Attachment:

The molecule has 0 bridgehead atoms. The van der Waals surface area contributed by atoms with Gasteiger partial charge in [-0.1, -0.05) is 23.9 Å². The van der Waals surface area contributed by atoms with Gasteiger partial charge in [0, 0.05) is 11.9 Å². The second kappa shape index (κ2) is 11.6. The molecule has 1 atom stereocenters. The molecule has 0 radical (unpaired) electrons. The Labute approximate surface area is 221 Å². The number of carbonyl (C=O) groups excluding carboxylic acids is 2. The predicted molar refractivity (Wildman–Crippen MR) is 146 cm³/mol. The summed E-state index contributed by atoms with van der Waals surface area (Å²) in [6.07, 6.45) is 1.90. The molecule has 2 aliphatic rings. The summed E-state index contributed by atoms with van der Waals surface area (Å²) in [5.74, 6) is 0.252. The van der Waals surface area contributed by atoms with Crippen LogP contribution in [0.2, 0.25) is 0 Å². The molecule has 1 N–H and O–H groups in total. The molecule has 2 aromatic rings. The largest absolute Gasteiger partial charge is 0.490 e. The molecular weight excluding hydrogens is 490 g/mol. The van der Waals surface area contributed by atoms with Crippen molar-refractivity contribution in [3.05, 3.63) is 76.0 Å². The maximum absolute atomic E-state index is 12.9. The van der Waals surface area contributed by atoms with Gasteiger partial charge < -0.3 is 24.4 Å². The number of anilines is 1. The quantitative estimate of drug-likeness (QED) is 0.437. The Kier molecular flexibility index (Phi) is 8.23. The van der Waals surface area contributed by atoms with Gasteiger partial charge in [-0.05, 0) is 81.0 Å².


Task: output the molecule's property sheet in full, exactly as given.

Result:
The molecule has 0 bridgehead atoms. The van der Waals surface area contributed by atoms with Gasteiger partial charge in [-0.1, -0.05) is 23.9 Å². The van der Waals surface area contributed by atoms with Gasteiger partial charge in [0, 0.05) is 11.9 Å². The second kappa shape index (κ2) is 11.6. The molecule has 1 atom stereocenters. The molecule has 0 radical (unpaired) electrons. The Labute approximate surface area is 221 Å². The number of carbonyl (C=O) groups excluding carboxylic acids is 2. The predicted molar refractivity (Wildman–Crippen MR) is 146 cm³/mol. The summed E-state index contributed by atoms with van der Waals surface area (Å²) in [6.07, 6.45) is 1.90. The molecule has 2 aliphatic rings. The summed E-state index contributed by atoms with van der Waals surface area (Å²) in [5.74, 6) is 0.252. The van der Waals surface area contributed by atoms with Crippen LogP contribution in [0.2, 0.25) is 0 Å². The molecule has 1 N–H and O–H groups in total. The molecule has 2 aromatic rings. The largest absolute Gasteiger partial charge is 0.490 e. The molecular weight excluding hydrogens is 490 g/mol. The van der Waals surface area contributed by atoms with Crippen molar-refractivity contribution in [3.05, 3.63) is 76.0 Å². The maximum absolute atomic E-state index is 12.9. The van der Waals surface area contributed by atoms with Gasteiger partial charge < -0.3 is 24.4 Å². The number of anilines is 1. The quantitative estimate of drug-likeness (QED) is 0.437. The Kier molecular flexibility index (Phi) is 8.23. The van der Waals surface area contributed by atoms with Gasteiger partial charge in [-0.05, 0) is 81.0 Å².